Technology enables knowledge workers in the following ways:

  • Facilitate knowledge—technology provides technicians with easy ways to obtain and interpret knowledge and facilitates improved ways of working with knowledge.
  • Capture knowledge—Technicians can capture knowledge with mobile field service software through pictures or data input to use for a future task. For example, being able to capture the steps to complete a fix through pictures or video and saving that information to a mobile device can ensure that other technicians can learn from that knowledge.
  • Analyzing knowledge—after capturing data in the field, organizations can analyze that knowledge and use it to understand their operations and become more proactive in the field.

Knowledge workers are becoming more and more prominent, as there is an ever-growing link between knowledge workers and innovation. Social media tools, mobile applications, and the internet now drive powerful forms of collaboration. With the ability to network and share information across multiple platforms in real time, knowledge workers are now engaging in “peer-to-peer” knowledge sharing across organizational and company boundaries, forming large networks of expertise.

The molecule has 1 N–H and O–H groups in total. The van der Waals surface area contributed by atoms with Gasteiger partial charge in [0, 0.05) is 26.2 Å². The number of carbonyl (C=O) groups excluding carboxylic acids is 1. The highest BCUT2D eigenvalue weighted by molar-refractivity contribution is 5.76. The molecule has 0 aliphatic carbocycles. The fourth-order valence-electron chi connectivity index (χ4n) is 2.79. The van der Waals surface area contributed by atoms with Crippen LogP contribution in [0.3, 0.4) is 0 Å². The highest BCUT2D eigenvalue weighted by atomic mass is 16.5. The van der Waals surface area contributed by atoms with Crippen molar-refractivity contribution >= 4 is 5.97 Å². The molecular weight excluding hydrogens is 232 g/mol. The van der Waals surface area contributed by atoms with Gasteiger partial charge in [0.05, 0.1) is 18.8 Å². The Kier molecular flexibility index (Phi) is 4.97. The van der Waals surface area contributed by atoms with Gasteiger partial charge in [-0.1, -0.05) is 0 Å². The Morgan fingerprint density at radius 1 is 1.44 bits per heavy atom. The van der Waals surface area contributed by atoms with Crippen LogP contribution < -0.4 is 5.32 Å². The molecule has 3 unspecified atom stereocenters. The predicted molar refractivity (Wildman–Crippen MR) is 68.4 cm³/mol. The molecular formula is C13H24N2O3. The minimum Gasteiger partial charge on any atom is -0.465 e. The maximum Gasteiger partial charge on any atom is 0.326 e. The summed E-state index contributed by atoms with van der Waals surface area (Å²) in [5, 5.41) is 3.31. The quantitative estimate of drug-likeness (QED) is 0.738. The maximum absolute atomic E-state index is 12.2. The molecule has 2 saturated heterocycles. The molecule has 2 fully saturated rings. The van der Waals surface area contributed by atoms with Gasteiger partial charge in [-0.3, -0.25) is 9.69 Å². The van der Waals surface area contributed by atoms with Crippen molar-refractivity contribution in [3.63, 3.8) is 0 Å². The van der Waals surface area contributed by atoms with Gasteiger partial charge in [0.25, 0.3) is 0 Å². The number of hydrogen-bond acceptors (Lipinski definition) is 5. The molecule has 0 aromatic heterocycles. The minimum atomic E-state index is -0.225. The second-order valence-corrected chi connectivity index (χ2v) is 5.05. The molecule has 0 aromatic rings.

Empower Your Workforce and Equip Your Knowledge Workers

Due to the rapid global expansion of information-based transactions and interactions being conducted via the internet and mobile technologies, there has been an ever-increasing demand for a workforce that is capable of performing these activities. Knowledge workers are now estimated to outnumber all other workers in North America, and the number is only growing. Having service technicians equipped with the right tools is the only way to ensure the expansion and dissemination of information required of them as “knowledge workers”.

Your customers have high expectations as we enter further into the information age, and you should help your field service technicians exceed them. Field service organizations that empower their technicians with real-time customer, asset, inventory, warranty, task tracking, video, and service management capabilities consistently outperform their peers. Their technicians can complete their work more quickly and at a higher first-time response success rate. Improve customer satisfaction, increase field service technician utilization, and optimize field service and repair center operations by transforming your field service technicians into a network of knowledge workers with integrated field service software.

7 Best Practices for Choosing New Field Service Software

There are plenty of reasons that service organizations review, purchase and implement new field service management software. Regardless of what situations force your service organization to that tipping point, there are several tried and true methods you can use to organize the buying process, eliminate the unexpected and significantly increase your chances of success with your new software.